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Re: [MedievalSawdust] Re: Grain in joints and finishing questions

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  • AlbionWood
    Most of the 16th c. six-board chests appear to have been treenailed; some appear to have used iron nails. Treenails have the advantage here as they are
    Message 1 of 13 , Jul 1, 2006
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      Most of the 16th c. six-board chests appear to have been treenailed; some appear to have used iron nails.  Treenails have the advantage here as they are flexible, so can accommodate some cross-grain movement without splitting the boards.  Using kiln-dried quartersawn material also helps.  Thick stuff won't move as much as thinner.

      I use Tremont nails in slightly oversize holes.  My main problem is cupping as the boards shrink in dry climates; this is exacerbated by my use of 1/2" boards for the sides (to save weight).

      I made a couple of clamped-front chests with full 1" thick lids (milled from 5/4 lumber) treenailed to battens about 2" wide, as seen on surviving 13th to 15th c. chests.  I was worried about differential movement, but the customer reported the lid stayed flat.

      Speaking of clamped-front chests, this is another example of a medieval technique that modern authors would say cannot work.  The joints between the legs and the panels are cross-grain, and frequently involve wide boards.  Sometimes you can see where this has indeed caused the panels to crack, but quite a lot of them look just fine.  It's possible that the peg holes in the tenons were elongated (this is what I usually do), but it's also possible that the combination of flexible pegs and thick lumber accommodates all the cross-grain movement.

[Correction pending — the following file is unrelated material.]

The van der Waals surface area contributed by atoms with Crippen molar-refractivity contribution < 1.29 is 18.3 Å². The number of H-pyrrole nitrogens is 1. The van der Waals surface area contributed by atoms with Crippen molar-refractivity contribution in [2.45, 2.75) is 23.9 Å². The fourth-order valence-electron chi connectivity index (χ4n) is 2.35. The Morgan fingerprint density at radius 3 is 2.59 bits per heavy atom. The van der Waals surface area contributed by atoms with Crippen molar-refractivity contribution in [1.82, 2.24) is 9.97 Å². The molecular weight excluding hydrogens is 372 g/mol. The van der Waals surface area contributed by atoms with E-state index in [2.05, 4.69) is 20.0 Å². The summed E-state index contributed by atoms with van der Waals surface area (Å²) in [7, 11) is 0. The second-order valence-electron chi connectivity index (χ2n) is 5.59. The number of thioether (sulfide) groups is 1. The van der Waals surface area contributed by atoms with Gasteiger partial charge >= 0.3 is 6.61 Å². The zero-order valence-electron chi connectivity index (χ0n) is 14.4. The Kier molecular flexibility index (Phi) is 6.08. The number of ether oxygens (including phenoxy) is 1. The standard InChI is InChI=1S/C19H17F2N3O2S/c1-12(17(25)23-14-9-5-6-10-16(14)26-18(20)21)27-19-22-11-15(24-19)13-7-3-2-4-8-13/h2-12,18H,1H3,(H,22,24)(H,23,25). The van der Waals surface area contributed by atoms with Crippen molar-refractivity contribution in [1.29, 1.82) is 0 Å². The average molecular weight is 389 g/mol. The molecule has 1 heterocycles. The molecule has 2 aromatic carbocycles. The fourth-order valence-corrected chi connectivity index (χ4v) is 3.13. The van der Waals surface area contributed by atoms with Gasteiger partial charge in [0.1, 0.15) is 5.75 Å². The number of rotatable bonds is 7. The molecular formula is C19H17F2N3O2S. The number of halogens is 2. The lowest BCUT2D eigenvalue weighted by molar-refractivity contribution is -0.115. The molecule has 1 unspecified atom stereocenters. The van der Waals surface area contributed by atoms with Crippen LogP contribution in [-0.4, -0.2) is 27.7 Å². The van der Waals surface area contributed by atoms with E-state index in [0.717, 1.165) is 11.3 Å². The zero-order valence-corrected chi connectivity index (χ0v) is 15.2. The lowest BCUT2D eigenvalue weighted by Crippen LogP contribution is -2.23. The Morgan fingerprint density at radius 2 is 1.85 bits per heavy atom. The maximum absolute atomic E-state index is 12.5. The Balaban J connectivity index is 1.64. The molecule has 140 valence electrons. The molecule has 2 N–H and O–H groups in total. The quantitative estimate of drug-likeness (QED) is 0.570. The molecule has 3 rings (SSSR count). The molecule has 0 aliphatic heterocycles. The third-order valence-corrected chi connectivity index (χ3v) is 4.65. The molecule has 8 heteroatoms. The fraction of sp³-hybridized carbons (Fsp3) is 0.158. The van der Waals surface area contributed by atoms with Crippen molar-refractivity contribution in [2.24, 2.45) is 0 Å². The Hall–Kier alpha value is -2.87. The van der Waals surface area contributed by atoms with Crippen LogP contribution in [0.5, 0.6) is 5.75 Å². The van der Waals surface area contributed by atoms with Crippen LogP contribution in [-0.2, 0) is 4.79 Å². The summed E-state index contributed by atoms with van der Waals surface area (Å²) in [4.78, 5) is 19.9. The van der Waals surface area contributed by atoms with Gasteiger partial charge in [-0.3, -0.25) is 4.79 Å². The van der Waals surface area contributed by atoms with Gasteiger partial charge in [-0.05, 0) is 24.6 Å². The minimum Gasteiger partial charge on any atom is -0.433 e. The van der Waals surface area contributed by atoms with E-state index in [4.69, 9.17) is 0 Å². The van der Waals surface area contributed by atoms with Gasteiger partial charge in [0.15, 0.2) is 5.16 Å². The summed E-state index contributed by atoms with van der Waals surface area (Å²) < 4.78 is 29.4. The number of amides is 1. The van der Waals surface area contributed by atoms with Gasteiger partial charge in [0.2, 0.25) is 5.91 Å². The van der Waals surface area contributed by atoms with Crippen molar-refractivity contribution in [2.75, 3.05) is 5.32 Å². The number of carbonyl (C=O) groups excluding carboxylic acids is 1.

Cheers,
      Colin


      msgilliandurham wrote:

      By "mechanically" do you mean with nails, dowels, or screws? or by
      cutting a strip out of the ends (esentially making one great big
      finger joint) I'm guessing both would be best.



    • msgilliandurham
      ... I m guessing from the context that treenailing is using some kind of narrow pegs as if they were metal nails -- but could you elaborate, please? ...
      Message 2 of 13 , Jul 1, 2006
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        --- In medievalsawdust@yahoogroups.com, AlbionWood <albionwood@...>
        wrote:
        >
        > Most of the 16th c. six-board chests appear to have been
        > treenailed; some appear to have used iron nails.

        I'm guessing from the context that "treenailing" is using some kind
        of narrow pegs as if they were metal nails -- but could you
        elaborate, please?